Monday, June 3, 2013

Traffic Engineering Bashing - Justified or Not?

This started out as a simple reply on an ITE listserv, but became a blogpost. The discussion centered on traffic engineers being left out of conversations. My thoughts are this:

I used to be defensive about traffic engineering bashing. I would argue and try to dispell the myths. I would think that we're now transportation engineers (not just focused on traffic). It was something that bothered me a bit early in my career.

I found as I worked in many different communities across the country in the private sector that traffic engineers were mostly focused on our own bias and experience. For most of the U.S. this is largely vehicle focused. Most of us drive our cars every day. Some a whole lot further than others. Those that drive a long ways seem to be even more clear on an objective of reducing delays for people in vehicles. This was a challenge for a consultant working for a transit agency trying to implement signal priority.

One of the things I have learned in my career is that it is important to be self aware. Personal bias is part of our problem for our industry. We're often defenders of mobility because that's been our metric. Safety hasn't been as clearly defined, there is a lot of gray area in  what constitutes safe conditions.

My experience in the public sector has provided me with another perspective on this that I think is helpful to the community. After working in an agency that is focused on multimodal solutions, it is clear that we (engineers) often have a choice to be part of the solution as opposed to the problem. We are often at our best as problem solvers, working with the community as opposed to telling the community what they can or can't do. Obviously, there are limits, but I have experienced many cases where we tell our fellow professionals what we see as the problem. A better approach is to consider the overarching policy of the agency, the context of the situation, and the unique conditions of the particular community you're working in before we describe the solution. Doing this without personal bias is difficult, but I think that's our job.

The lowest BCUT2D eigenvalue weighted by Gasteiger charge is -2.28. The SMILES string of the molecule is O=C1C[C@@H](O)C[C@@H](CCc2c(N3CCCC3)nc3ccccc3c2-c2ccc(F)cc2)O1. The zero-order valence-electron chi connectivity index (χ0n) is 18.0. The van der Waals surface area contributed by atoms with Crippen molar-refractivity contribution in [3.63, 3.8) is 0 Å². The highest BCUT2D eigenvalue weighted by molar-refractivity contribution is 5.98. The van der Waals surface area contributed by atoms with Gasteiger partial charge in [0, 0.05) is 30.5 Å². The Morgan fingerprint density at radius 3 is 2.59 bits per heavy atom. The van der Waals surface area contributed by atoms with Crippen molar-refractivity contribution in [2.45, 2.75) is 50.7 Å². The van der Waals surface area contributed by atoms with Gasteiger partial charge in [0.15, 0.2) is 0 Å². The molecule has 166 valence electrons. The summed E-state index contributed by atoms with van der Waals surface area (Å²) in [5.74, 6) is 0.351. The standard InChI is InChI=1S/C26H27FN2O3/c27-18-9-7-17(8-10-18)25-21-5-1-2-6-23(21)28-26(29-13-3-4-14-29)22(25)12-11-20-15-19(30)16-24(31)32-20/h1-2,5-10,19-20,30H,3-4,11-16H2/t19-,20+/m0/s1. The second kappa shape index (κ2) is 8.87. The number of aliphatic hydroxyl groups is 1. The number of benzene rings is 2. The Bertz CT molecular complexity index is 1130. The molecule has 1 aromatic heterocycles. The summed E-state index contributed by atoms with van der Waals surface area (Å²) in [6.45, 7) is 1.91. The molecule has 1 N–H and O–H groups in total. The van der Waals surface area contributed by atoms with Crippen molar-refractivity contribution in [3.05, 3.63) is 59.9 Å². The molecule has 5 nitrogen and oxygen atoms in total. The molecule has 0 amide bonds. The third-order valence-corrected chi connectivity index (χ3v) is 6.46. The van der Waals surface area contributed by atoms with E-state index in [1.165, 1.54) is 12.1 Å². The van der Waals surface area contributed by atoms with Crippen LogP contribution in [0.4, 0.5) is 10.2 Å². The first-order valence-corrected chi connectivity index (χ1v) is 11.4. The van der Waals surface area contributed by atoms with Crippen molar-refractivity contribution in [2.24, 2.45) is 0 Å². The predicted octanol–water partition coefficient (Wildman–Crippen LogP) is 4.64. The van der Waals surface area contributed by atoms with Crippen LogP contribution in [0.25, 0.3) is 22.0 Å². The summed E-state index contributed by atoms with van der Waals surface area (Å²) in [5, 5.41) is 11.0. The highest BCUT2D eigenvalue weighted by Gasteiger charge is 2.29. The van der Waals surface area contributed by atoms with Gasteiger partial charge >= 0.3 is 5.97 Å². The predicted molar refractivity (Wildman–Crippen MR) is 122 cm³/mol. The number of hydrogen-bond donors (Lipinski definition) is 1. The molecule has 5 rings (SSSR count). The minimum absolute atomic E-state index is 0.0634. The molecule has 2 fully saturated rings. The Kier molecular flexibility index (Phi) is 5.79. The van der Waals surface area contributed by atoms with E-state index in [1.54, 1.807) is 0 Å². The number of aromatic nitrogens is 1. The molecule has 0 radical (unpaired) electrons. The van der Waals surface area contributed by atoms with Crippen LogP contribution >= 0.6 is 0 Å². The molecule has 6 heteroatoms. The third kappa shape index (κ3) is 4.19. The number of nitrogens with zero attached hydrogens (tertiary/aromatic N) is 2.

In Portland, multimodal safety and neighborhood livability are our main objectives. Our official mission statement is: The City of Portland Bureau of Transportation is a community partner in shaping a livable city. We plan, build, manage and maintain an effective and safe transportation system that provides people and businesses access and mobility. We keep Portland moving.

To go from big picture to details, let me use a signals example. The Flashing Yellow Arrow for left turn operations is a great example of this. It's a tool that could be used to move people more efficiently. So why doesn't the City implement them as a standard?